At the risk of overstepping my role as commentator, I will here bring a buch of quotes by various artists, architects, scientists and other nosey, curious creators.

creativity: 1+1=3

Creativity is:

Any mental occurence simultaneously associated with two habitually incompatible contexts.

Arthur Koestler

That moment of insight becomes the creative act as a joining of two previously incompatible ideas.

Lyall Watson
The association of two, or more, apparently alien elements on a plane alien to both is the most potent ignition of poetry.

Comte de Lautrémont

Perceiving analogies and other relations between aparently incongruous ideas or forming unexpected, striking or ludicrous combinations of them.

Rem Koolhaas

Invention or discovery takes place by combining ideas.

Jacques Hadamard

The unlike is joined together, and from differences results the most beautiful harmony.

Heraclitus
 

The how of creativity is in most respects a complete mystery, but someone worded it thus:
how such connections spring to mind are guesswork but they seem to favour those who have a promiscuous curiosity and chronic attraction to problems.

Yeah. Promiscuous curiosity and chronic attraction to problems. That is me.

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WOOLF’S DARKNESS: EMBRACING THE INEXPLICABLE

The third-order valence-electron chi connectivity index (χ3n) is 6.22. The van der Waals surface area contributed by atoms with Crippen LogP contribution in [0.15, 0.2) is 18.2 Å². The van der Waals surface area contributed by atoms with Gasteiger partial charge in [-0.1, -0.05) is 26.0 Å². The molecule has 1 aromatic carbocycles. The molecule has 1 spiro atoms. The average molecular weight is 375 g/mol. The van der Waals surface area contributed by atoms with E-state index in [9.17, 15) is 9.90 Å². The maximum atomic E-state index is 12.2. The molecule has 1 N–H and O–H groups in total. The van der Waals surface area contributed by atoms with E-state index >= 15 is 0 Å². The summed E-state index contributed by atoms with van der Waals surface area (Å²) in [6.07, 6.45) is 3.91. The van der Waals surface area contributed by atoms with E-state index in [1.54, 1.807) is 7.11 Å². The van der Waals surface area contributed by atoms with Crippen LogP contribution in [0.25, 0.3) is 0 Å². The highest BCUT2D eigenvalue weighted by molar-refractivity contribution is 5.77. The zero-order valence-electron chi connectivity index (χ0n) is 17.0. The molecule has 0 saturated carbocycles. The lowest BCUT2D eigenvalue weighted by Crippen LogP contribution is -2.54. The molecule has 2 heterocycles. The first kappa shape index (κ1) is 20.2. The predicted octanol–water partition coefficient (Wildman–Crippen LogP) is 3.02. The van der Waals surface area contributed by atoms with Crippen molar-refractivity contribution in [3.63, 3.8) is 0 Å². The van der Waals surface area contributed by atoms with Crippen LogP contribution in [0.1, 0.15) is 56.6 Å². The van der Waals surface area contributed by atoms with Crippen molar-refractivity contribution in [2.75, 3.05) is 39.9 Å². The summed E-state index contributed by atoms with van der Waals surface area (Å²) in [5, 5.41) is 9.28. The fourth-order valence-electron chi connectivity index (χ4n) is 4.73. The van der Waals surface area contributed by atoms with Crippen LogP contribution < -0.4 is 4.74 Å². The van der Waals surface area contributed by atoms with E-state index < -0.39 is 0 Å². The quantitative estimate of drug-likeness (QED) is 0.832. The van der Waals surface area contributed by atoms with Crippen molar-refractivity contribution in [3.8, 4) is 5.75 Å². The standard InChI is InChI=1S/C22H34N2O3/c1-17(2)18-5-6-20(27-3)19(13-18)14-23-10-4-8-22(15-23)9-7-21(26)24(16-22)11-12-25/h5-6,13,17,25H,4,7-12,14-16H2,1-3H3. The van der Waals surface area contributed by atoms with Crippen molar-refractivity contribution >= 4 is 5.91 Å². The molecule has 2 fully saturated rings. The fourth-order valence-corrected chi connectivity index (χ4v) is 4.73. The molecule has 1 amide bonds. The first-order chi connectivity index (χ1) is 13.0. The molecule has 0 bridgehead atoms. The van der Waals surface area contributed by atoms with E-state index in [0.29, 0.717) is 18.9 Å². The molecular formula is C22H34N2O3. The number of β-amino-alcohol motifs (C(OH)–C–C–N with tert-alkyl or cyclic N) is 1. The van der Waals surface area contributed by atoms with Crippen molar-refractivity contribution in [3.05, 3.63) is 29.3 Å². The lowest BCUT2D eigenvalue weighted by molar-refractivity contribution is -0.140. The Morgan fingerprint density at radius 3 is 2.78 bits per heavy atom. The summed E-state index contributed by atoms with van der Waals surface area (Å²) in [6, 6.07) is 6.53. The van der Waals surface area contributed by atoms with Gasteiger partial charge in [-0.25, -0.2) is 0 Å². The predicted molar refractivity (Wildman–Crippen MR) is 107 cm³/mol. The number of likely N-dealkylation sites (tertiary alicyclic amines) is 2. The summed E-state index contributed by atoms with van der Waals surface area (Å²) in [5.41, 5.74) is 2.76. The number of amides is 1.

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VirginiaWoolf-290.jpg

Woolf gave us limitlessness, impossible to grasp, urgent to embrace, as fluid as water, as endless as desire, a compass by which to get lost.

“The future is dark, which is the best thing the future can be, I think,” Virginia Woolf wrote in her journal on January 18, 1915, when she was almost thirty-three years old and the First World War was beginning to turn into catastrophic slaughter on an unprecedented scale that would continue for years. Belgium was occupied, the continent was at war, many of the European nations were also invading other places around the world, the Panama Canal had just opened, the U.S. economy was in terrible shape, twenty-nine thousand people had just died in an Italian earthquake, Zeppelins were about to attack Great Yarmouth, launching the age of aerial bombing against civilians, and the Germans were just weeks away from using poison gas for the first time on the Western Front. Woolf, however, might have been writing about her own future rather than the world’s…